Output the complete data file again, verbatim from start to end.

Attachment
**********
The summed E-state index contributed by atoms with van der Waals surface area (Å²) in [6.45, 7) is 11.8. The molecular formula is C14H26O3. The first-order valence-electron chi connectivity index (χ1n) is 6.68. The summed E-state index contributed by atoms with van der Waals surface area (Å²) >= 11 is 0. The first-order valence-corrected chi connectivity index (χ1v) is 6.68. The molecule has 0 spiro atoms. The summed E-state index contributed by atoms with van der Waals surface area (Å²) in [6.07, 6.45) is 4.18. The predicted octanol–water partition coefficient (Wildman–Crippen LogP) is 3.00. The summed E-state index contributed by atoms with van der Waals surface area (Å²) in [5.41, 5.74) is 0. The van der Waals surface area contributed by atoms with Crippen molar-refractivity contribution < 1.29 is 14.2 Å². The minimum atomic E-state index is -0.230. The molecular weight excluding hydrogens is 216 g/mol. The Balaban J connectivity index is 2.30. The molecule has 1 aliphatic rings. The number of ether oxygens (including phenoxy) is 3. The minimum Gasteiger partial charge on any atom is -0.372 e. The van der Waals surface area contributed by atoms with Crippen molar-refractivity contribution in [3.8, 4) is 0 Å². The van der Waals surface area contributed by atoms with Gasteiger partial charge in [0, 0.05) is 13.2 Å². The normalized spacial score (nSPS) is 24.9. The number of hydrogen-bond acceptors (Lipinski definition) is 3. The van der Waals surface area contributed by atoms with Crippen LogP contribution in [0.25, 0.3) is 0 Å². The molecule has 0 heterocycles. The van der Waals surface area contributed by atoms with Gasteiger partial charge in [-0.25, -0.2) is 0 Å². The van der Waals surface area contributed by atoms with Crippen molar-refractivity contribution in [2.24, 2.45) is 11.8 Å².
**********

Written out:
The summed E-state index contributed by atoms with van der Waals surface area (Å²) in [6.45, 7) is 11.8. The molecular formula is C14H26O3. The first-order valence-electron chi connectivity index (χ1n) is 6.68. The summed E-state index contributed by atoms with van der Waals surface area (Å²) >= 11 is 0. The first-order valence-corrected chi connectivity index (χ1v) is 6.68. The molecule has 0 spiro atoms. The summed E-state index contributed by atoms with van der Waals surface area (Å²) in [6.07, 6.45) is 4.18. The predicted octanol–water partition coefficient (Wildman–Crippen LogP) is 3.00. The summed E-state index contributed by atoms with van der Waals surface area (Å²) in [5.41, 5.74) is 0. The van der Waals surface area contributed by atoms with Crippen molar-refractivity contribution < 1.29 is 14.2 Å². The minimum atomic E-state index is -0.230. The molecular weight excluding hydrogens is 216 g/mol. The Balaban J connectivity index is 2.30. The molecule has 1 aliphatic rings. The number of ether oxygens (including phenoxy) is 3. The minimum Gasteiger partial charge on any atom is -0.372 e. The van der Waals surface area contributed by atoms with Crippen molar-refractivity contribution in [3.8, 4) is 0 Å². The van der Waals surface area contributed by atoms with Gasteiger partial charge in [0, 0.05) is 13.2 Å². The normalized spacial score (nSPS) is 24.9. The number of hydrogen-bond acceptors (Lipinski definition) is 3. The van der Waals surface area contributed by atoms with Crippen LogP contribution in [0.25, 0.3) is 0 Å². The molecule has 0 heterocycles. The van der Waals surface area contributed by atoms with Gasteiger partial charge in [-0.25, -0.2) is 0 Å². The van der Waals surface area contributed by atoms with Crippen molar-refractivity contribution in [2.24, 2.45) is 11.8 Å².